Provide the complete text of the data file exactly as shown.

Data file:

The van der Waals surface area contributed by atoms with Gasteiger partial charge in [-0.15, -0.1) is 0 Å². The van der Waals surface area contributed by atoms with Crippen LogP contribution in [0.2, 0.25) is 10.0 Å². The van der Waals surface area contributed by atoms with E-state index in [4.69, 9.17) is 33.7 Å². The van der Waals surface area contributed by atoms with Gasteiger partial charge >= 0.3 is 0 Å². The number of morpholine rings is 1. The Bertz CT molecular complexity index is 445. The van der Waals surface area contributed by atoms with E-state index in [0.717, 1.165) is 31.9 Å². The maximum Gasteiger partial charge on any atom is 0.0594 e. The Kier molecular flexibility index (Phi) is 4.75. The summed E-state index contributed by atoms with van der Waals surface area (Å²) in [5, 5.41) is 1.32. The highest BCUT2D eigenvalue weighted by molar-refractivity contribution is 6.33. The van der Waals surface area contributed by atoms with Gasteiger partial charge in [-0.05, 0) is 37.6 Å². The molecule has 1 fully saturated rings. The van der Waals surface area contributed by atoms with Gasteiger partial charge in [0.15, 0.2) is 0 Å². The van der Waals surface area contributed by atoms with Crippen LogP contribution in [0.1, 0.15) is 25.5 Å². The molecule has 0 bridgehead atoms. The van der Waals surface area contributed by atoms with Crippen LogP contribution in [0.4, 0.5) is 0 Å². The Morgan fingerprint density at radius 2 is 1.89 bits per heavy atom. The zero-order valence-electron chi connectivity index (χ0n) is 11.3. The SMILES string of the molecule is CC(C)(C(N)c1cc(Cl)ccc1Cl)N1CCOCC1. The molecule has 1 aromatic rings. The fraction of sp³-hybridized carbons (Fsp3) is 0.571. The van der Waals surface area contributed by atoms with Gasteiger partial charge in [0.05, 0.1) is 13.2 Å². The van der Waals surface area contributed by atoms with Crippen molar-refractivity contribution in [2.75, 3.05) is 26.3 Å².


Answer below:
The van der Waals surface area contributed by atoms with Gasteiger partial charge in [-0.15, -0.1) is 0 Å². The van der Waals surface area contributed by atoms with Crippen LogP contribution in [0.2, 0.25) is 10.0 Å². The van der Waals surface area contributed by atoms with E-state index in [4.69, 9.17) is 33.7 Å². The van der Waals surface area contributed by atoms with Gasteiger partial charge >= 0.3 is 0 Å². The number of morpholine rings is 1. The Bertz CT molecular complexity index is 445. The van der Waals surface area contributed by atoms with E-state index in [0.717, 1.165) is 31.9 Å². The maximum Gasteiger partial charge on any atom is 0.0594 e. The Kier molecular flexibility index (Phi) is 4.75. The summed E-state index contributed by atoms with van der Waals surface area (Å²) in [5, 5.41) is 1.32. The highest BCUT2D eigenvalue weighted by molar-refractivity contribution is 6.33. The van der Waals surface area contributed by atoms with Gasteiger partial charge in [-0.05, 0) is 37.6 Å². The molecule has 1 fully saturated rings. The van der Waals surface area contributed by atoms with Gasteiger partial charge in [0.15, 0.2) is 0 Å². The van der Waals surface area contributed by atoms with Crippen LogP contribution in [0.1, 0.15) is 25.5 Å². The molecule has 0 bridgehead atoms. The van der Waals surface area contributed by atoms with Crippen LogP contribution in [0.4, 0.5) is 0 Å². The Morgan fingerprint density at radius 2 is 1.89 bits per heavy atom. The zero-order valence-electron chi connectivity index (χ0n) is 11.3. The SMILES string of the molecule is CC(C)(C(N)c1cc(Cl)ccc1Cl)N1CCOCC1. The molecule has 1 aromatic rings. The fraction of sp³-hybridized carbons (Fsp3) is 0.571. The van der Waals surface area contributed by atoms with Gasteiger partial charge in [0.05, 0.1) is 13.2 Å². The van der Waals surface area contributed by atoms with Crippen molar-refractivity contribution in [2.75, 3.05) is 26.3 Å².